The River Why (film)

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The River Why
The River Why FilmPoster.jpeg
Directed byMatthew Leutwyler
Written byThomas A. Cohen
John Jay Osborn, Jr.
Based onThe River Why
by David James Duncan
Produced byKristi Denton Cohen
StarringZach Gilford
Amber Heard
Kathleen Quinlan
Dallas Roberts
William Devane
William Hurt
CinematographyKarsten Gopinath
Peloton Productions
Ambush Entertainment
StopTime Productions
Release date
  • April 2010 (2010-04) (Newport Beach)
Running time
101 minutes
CountryUnited States

The River Why is a 2010 American independent drama film directed by Matthew Leutwyler. It is an adaptation of the 1983 Sierra Club novel of the same name by David James Duncan[1] and stars Zach Gilford, William Hurt and Amber Heard. Showtime broadcast the film in August 2011[2] and was later screened[3] in the United States as benefit for fish and river conservation groups. The film was released on Blu-ray and DVD on November 8, 2011.[4] The film won the award for Best Cinematography at the Ashland Film Festival and the Audience Award for Best film at The Naples International Film Festival.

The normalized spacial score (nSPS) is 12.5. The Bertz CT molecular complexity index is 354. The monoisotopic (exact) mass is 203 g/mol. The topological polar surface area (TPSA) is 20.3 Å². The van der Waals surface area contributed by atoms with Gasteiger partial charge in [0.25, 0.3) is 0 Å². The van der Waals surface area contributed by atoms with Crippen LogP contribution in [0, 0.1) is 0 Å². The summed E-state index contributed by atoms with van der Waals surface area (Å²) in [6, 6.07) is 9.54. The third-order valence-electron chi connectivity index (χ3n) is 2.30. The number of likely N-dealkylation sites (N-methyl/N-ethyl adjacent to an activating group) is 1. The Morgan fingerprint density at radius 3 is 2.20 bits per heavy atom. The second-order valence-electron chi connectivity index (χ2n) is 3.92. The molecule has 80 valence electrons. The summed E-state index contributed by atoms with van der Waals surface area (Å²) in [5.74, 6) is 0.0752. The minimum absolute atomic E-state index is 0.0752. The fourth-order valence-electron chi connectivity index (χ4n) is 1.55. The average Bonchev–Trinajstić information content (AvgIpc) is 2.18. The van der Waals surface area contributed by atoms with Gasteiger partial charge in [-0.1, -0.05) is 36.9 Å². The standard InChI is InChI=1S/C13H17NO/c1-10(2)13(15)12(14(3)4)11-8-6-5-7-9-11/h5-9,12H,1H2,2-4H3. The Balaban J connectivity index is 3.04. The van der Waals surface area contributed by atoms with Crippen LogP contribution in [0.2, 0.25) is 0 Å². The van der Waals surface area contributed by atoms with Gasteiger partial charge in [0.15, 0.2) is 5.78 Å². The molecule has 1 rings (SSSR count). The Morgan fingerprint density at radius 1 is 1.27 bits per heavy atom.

The film's title is a homophone of the River Wye.


The River Why is an adaptation of the 1983 Sierra Club novel by David James Duncan. The coming-of-age tale centers on a young man named Augustine "Gus" Orviston (Zach Gilford) and his quest for an elusive Rainbow Trout, which is a metaphor for his internal search for self-knowledge. Amber Heard plays his love interest, a tomboy fly-fisher named Eddy.

The film begins with Gus, a discontented city dweller, fresh out of high school. Gus and his quiet, younger brother are audience to his parents; avid fishermen whom cannot seem to find an agreement over their separate loves of bait and fly fishing. After briefly glimpsing Eddy at a fishing exhibition and her passionate argument to save Oregon rivers, restless Gus has had enough of conforming to a life he doesn't feel he is fit for. Following an explosive argument with his parents, Gus moves to a small cabin in the country alongside a river. His objective: fishing every day and all day. As he begins to sink into his new routine, Gus is puzzled to find he is still discontent with what he has always believed is his "ideal" life.